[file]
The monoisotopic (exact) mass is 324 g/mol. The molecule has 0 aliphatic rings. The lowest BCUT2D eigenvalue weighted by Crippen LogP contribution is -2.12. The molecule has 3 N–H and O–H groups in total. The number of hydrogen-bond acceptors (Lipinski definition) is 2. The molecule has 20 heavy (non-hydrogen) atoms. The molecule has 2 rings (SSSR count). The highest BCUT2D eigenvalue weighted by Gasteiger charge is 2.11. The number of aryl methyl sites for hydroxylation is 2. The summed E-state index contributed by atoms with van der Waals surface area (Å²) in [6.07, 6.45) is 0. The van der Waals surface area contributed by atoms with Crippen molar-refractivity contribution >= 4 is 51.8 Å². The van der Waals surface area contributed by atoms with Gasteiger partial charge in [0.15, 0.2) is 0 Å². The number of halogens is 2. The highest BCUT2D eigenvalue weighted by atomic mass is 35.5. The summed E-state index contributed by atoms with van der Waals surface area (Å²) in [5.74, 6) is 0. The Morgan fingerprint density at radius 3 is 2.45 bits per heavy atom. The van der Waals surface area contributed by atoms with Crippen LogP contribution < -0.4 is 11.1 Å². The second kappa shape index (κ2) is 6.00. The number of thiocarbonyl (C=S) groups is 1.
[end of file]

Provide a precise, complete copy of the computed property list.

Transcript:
The monoisotopic (exact) mass is 324 g/mol. The molecule has 0 aliphatic rings. The lowest BCUT2D eigenvalue weighted by Crippen LogP contribution is -2.12. The molecule has 3 N–H and O–H groups in total. The number of hydrogen-bond acceptors (Lipinski definition) is 2. The molecule has 20 heavy (non-hydrogen) atoms. The molecule has 2 rings (SSSR count). The highest BCUT2D eigenvalue weighted by Gasteiger charge is 2.11. The number of aryl methyl sites for hydroxylation is 2. The summed E-state index contributed by atoms with van der Waals surface area (Å²) in [6.07, 6.45) is 0. The van der Waals surface area contributed by atoms with Crippen molar-refractivity contribution >= 4 is 51.8 Å². The van der Waals surface area contributed by atoms with Gasteiger partial charge in [0.15, 0.2) is 0 Å². The number of halogens is 2. The highest BCUT2D eigenvalue weighted by atomic mass is 35.5. The summed E-state index contributed by atoms with van der Waals surface area (Å²) in [5.74, 6) is 0. The Morgan fingerprint density at radius 3 is 2.45 bits per heavy atom. The van der Waals surface area contributed by atoms with Crippen LogP contribution < -0.4 is 11.1 Å². The second kappa shape index (κ2) is 6.00. The number of thiocarbonyl (C=S) groups is 1.